|Testimony Has Begun in Priest Abuse Case
By Adam Silverman
Burlington Free Press
December 3, 2008
Testimony is under way, and opening statements have concluded in the lawsuit against the statewide Roman Catholic Diocese of Burlington involving claims of sexual abuse by a priest and a cover-up by church leaders.
The case involves claims by a former Burlington altar boy that he was molested by the Rev. Edward Paquette twice in the late 1970s. His lawsuit is the third such case against the diocese to go to trial within the past year.
"The diocese chooses to protect priests rather than to protect children," the man's lead attorney, Jerome O'Neill, told jurors this morning in Chittenden Superior Court. "This diocese created an atmosphere in which child molestation was acceptable."
Defense attorneys for the diocese contend the man waited too long to file his lawsuit, but O'Neill told the jury his client became aware of the effects of the abuse on his life and of the diocese's culpability only within the past six years. The diocese does not dispute the allegations of molestation, which happened when the plaintiff was an 11-year-old altar boy at Christ the King Church in Burlington. Paquette is not a defendant.
The former altar boy, now a businessman living in Hyattsville, Md., is seeking an unspecified amount of compensatory and punitive damages.The Burlington Free Press does not disclose the names of alleged victims of sexual abuse without their consent.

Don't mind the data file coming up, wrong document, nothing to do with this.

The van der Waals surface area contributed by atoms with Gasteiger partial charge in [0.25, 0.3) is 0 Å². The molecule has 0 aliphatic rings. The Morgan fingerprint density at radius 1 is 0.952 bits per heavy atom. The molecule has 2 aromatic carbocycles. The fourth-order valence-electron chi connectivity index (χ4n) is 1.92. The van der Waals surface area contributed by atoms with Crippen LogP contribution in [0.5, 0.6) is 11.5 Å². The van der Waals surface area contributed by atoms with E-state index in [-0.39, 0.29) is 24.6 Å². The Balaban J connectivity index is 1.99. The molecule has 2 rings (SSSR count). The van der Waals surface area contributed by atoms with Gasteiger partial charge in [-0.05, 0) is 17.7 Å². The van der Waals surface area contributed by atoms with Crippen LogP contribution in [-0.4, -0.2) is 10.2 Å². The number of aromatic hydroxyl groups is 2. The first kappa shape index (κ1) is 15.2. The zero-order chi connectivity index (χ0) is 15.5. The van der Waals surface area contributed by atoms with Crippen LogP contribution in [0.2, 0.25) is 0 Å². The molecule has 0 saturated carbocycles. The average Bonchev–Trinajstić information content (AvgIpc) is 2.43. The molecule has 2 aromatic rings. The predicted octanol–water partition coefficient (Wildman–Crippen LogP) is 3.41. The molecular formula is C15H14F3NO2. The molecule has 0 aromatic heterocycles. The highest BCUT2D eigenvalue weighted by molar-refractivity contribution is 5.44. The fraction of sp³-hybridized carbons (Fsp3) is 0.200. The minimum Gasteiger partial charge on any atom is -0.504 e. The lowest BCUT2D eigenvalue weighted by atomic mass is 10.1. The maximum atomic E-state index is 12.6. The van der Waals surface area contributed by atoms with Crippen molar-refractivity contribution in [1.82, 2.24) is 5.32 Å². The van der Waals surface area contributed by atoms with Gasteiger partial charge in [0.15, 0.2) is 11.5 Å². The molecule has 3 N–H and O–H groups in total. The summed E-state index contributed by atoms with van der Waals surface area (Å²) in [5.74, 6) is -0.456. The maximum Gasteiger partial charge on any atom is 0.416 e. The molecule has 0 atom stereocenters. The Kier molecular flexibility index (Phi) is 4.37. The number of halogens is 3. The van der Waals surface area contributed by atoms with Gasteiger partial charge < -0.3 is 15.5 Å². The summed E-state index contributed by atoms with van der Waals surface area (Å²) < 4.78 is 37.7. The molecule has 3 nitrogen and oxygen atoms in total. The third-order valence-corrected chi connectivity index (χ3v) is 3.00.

Diocese attorney Thomas McCormick told jurors, who were selected Tuesday in a daylong proceeding, that 36 years have passed since decisions were made to bring Paquette to Vermont, and 30 years since the alleged abuse. McCormick conceded the molestation did occur, and he called it "illegal, immoral and wrong."
Much has changed during those interceding decades, McCormick said.
"At the time, pedophilia was thought to be a mental condition associated with depression," he said to the jury. "How do we as a judicial system deal with an organization's responsibility for decisions made 36 years ago? How does one assess the consequences, the impact on a victim's life?"
O'Neill said the victim experienced lifelong suffering -- including persistent anxiety, fears of failure, alcohol abuse and other difficulties -- caused by the abuse the diocese permitted. A financial award is the only way under the law to compensate the victim and to punish the diocese for allowing Paquette's misconduct to continue, O'Neill argued.
"There isn't some other thing we can do to change history," he said, adding he will disclose a figure at the end of the trial. "The amount we request equals the amount of harm this diocese did."
McCormick countered that the diocese will dispute the link between the sexual molestation and the victim's experiences and challenges since. The victim, McCormick argued, "has known for a long time that a priest of the diocese abused him."
A defense therapist will testify that the abuse victim could return to a normal life with only a year of regular counseling, McCormick told the jury.
After opening statements, which lasted about 90 minutes and were similar to attorneys' initial comments in past cases, the plaintiffs began their case. O'Neill is questioning former diocese official Father John McSweeney, who has testified during previous priest-abuse lawsuits about what church officials knew, when they knew it and what they did regarding allegedly abusive priests.
During Tuesday's jury selection, lawyers said proceedings could last through the end of next week.
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